But even if there were no external criticisms of religion (and the presence of such criticism should call us to self-reflection as a first reaction), we need to take stock of ourselves and see whether or not we are ‘fit for purpose’. This is even more pressing for any religious group, such as the local community assembling for the Eucharist, than for other groups which may gather for some good purpose, because of the nature of the claims we make as a group. We call ourselves ‘the people of God: we say that we are disciples of Jesus, we claim publicly to be followers of the ‘The Way: and we propose a message that we will announce to all. Making such claims means that we acknowledge that other people can have higher expectations of us and so can castigate us even more trenchantly when we fail to meet our own proclaimed standards. Sometimes church leaders claim that such an added standard is unfair, arguing that church people should not be expected to be more responsible than any other group; but such apologies are perceived as deceitful for they fly in the face of the wisdom contained in the proverb: people in glass houses should not throw stones.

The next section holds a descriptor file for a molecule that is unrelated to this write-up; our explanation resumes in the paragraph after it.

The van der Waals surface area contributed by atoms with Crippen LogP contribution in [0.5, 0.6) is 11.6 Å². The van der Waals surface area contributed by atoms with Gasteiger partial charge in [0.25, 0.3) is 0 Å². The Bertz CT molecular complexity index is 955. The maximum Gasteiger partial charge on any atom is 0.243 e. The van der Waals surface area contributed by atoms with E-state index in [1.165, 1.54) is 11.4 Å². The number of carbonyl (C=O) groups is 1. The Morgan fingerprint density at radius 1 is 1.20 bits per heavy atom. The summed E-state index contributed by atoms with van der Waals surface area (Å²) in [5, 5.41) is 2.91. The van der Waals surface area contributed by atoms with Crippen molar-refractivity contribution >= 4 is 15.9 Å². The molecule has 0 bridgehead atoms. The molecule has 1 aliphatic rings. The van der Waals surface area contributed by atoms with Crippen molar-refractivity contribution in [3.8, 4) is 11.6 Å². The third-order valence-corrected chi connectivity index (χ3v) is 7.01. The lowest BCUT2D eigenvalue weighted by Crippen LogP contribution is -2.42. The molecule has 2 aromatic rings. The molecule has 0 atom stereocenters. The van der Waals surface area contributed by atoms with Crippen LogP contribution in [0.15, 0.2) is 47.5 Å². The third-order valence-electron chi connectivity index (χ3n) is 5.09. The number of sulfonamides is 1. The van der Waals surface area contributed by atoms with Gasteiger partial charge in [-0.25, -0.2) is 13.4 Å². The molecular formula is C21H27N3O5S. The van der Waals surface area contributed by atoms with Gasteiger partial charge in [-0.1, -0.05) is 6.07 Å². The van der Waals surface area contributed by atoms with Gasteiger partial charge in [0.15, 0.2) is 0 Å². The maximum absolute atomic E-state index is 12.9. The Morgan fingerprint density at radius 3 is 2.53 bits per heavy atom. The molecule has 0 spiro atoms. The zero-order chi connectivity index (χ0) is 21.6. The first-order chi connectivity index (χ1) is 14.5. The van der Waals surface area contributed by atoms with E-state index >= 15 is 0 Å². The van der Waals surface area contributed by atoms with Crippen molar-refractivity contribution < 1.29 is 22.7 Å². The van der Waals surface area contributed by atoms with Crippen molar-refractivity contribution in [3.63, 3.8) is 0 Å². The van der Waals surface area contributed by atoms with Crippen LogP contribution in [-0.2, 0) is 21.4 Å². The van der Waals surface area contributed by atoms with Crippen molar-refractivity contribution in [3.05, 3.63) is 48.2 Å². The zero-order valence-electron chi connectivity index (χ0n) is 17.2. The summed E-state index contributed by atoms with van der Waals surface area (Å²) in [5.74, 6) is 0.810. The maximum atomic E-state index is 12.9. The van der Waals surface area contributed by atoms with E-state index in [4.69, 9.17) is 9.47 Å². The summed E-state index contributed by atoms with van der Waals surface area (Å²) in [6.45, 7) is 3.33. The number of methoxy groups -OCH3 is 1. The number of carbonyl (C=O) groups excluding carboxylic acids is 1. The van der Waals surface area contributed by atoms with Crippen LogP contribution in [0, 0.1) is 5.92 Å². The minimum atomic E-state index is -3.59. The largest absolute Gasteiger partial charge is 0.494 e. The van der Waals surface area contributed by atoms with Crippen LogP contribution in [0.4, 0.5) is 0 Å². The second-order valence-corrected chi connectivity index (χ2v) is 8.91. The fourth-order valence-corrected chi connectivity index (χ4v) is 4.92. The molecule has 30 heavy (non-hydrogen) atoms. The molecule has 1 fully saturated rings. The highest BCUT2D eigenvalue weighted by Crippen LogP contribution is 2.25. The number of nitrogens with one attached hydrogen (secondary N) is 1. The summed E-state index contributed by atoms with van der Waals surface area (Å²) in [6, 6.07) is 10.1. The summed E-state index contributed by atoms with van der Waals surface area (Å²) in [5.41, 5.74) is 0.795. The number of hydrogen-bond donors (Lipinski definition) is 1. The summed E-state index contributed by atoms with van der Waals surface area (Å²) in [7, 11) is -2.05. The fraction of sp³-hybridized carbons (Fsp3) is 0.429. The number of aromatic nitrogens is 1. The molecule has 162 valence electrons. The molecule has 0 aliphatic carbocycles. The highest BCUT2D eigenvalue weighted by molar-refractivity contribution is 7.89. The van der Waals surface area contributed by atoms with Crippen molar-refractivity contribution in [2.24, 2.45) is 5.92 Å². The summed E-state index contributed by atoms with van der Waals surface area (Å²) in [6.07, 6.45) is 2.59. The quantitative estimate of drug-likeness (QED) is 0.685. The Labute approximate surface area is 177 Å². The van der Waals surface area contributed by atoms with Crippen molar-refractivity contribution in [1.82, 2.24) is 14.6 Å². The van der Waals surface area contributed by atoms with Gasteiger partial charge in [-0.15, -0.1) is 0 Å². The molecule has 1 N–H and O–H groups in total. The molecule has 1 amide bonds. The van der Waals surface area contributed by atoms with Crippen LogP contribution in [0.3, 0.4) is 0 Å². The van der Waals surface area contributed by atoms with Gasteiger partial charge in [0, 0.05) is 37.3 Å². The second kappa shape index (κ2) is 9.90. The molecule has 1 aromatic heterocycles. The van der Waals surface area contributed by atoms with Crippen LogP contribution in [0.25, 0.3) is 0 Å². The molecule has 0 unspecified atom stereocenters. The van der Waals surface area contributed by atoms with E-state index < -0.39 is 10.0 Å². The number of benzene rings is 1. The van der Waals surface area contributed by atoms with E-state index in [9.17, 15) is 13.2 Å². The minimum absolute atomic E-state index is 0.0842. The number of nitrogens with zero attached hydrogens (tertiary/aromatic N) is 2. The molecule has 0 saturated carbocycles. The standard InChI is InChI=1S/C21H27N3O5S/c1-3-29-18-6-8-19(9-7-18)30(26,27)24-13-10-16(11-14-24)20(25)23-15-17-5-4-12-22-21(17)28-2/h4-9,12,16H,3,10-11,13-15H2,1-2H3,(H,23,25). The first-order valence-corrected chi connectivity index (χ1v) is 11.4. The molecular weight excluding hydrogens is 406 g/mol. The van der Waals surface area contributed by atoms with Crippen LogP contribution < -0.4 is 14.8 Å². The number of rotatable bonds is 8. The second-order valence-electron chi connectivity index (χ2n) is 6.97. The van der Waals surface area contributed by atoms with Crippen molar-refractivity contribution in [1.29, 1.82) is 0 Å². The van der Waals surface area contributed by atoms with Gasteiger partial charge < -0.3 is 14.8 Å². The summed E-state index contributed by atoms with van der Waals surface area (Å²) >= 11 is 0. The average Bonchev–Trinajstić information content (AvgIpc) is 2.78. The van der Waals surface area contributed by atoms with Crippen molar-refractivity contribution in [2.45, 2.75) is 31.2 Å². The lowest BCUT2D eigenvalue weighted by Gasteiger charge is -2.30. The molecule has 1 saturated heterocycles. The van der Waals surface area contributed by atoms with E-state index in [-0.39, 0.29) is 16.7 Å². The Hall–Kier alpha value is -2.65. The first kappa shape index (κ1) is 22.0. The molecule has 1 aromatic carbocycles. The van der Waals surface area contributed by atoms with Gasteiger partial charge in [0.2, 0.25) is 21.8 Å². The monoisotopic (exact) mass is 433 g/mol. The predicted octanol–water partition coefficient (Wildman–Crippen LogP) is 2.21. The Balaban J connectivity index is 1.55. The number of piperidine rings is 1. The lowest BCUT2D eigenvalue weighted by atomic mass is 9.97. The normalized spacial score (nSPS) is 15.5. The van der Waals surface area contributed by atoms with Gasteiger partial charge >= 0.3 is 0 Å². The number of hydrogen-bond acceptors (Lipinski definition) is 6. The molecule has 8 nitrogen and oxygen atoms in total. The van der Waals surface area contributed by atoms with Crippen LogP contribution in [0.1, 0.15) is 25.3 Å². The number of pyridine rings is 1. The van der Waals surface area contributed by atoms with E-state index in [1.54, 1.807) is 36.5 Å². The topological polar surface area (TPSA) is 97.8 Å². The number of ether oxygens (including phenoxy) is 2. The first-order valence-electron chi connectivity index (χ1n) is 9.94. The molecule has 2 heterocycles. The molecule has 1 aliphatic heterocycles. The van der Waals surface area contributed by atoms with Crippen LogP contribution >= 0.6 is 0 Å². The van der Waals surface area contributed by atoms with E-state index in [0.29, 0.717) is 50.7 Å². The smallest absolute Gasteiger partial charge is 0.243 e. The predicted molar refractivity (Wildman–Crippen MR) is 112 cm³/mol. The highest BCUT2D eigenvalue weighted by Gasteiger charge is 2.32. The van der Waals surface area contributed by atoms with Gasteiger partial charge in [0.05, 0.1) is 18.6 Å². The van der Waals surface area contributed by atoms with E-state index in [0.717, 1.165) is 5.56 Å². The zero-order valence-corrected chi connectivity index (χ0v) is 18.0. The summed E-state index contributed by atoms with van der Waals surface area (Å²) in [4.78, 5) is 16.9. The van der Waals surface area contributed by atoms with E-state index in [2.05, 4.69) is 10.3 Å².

4. The fact is that while we say that we are following Jesus, we continually ‘lose the plot’. It is this losing of the, plot, failing ‘to see the big picture: ‘failing to see the wood for the trees’ that is the criticism of Jesus of the religious structures of his day. ‘The scribes and the Pharisees sit on Moses’ seat; so practise and observe whatever they tell you, but not what they do; for they preach, but do not practise:
So, since we are the people of God, how to we assess ourselves that we are living up to the claims? We need some pointed questions that can provoke our thinking.